The *MathHelper* class, however, provides a nicer way to clamp than this.

## The *Floor* and *Ceiling* Methods

The *Floor* method takes a *float*, *decimal*, or *double* and finds the largest integer value less than or equal to it. The floor of 1.2 is 1, the floor of 1.9 is 1, the floor of -0.1 is -1, and so on. The *Ceiling* method does the same, except that it is the smallest number larger than or equal to it. The ceiling of 1.2 is 2, the ceiling of 1.9 is 2, the ceiling of -0.1 is 0, and so on.

## The *BigMul* Method

When you do normal integer multiplication, you can run into overflow, where the resulting number is so big that an integer can't contain it any more. The calculated result will not be correct. The *BigMul* method takes two integer values and does the multiplication, resulting in a *long*, which has enough accuracy to hold the result.

This method probably won't be used too often in game development for a couple of reasons. First, most games won't involve multiplication with numbers big enough to cause overflow. Second, if you are running into this problem, you should be using the *long* type all the time anyway.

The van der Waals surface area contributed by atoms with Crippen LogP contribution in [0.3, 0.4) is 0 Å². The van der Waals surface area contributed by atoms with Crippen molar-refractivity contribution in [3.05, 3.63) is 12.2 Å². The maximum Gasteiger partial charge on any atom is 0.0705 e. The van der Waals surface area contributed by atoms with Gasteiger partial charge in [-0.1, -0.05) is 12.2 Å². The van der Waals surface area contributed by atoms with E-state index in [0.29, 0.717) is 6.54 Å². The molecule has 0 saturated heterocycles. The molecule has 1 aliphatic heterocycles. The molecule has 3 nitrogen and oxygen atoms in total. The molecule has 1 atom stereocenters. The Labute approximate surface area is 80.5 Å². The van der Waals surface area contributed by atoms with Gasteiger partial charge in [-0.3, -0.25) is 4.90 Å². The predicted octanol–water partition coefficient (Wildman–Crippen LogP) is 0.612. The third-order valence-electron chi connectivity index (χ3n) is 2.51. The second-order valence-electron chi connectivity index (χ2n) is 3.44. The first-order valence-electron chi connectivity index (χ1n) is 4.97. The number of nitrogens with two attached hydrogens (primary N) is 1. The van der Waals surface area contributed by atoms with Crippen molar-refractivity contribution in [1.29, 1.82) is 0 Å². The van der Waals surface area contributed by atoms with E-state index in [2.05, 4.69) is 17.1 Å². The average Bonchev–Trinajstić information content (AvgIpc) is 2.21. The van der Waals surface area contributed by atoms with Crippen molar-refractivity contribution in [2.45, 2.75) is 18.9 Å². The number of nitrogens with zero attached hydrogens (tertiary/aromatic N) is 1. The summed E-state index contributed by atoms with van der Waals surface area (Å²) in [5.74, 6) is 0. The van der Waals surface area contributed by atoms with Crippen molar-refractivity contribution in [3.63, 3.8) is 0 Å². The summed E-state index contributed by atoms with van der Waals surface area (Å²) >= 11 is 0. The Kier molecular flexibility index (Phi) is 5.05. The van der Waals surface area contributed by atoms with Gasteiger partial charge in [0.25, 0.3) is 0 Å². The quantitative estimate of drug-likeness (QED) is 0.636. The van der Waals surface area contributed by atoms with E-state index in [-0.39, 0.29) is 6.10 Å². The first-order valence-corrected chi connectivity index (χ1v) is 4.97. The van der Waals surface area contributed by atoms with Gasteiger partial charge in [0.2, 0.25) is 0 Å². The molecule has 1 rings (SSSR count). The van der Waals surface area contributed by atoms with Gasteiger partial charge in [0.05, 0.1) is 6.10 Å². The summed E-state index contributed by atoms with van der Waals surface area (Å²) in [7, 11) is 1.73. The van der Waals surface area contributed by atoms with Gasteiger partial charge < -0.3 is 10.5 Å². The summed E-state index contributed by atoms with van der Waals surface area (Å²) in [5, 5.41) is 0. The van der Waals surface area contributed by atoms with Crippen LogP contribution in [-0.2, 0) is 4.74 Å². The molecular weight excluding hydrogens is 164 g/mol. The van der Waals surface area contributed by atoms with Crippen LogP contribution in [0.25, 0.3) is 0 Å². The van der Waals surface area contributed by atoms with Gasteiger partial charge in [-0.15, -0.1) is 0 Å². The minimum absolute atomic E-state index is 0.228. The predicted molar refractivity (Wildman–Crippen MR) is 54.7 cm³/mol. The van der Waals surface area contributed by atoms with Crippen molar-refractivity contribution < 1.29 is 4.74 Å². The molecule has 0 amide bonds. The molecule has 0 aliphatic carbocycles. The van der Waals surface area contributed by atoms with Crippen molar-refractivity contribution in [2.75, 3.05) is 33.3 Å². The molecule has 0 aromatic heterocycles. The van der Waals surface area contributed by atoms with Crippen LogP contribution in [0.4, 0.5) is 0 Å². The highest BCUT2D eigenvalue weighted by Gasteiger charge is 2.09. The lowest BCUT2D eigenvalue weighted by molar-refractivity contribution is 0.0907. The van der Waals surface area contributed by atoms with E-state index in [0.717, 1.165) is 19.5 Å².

The place where this could be used most effectively is to check to see if overflow has occurred. This can be done with the following:

int number1 = 100000; int number2 = 200000; int resultAsInt = number1 * number2; long resultAsLong = Math.BigMul(number1, number2); if(resultAsInt != resultAsLong) { // Overflow has occurred. }

## The *DivRem* Method

There are plenty of times where you want to do integer division, and also determine the remainder. As a refresher, If you do 10 / 3 as integer division, you get 3. The remainder is 1.

This the long way to do this is with something like this:

int dividend = 10; int divisor = 3; int quotient = 10 / 3; // This will be 3 int remainder = 10 % 3; // This will be 1.

The *DivRem* method, however, let's you do this all in one step. The variable that is going to store the remainder is passed in as an output parameter, while the quotient is simply returned. The code above can be replaced with the following:

int dividend = 10; int divisor = 3; int remainder; int quotient = Math.DivRem(dividend, divisor, out remainder); // At this point, //remainder// will contain 1 and //quotient// will contain 3.

## The *Pow*, *Exp*, and *Log* Methods

## The *Round* Method

## The *IEEERemainder* Method

## The *Truncate* Method

## What's Next?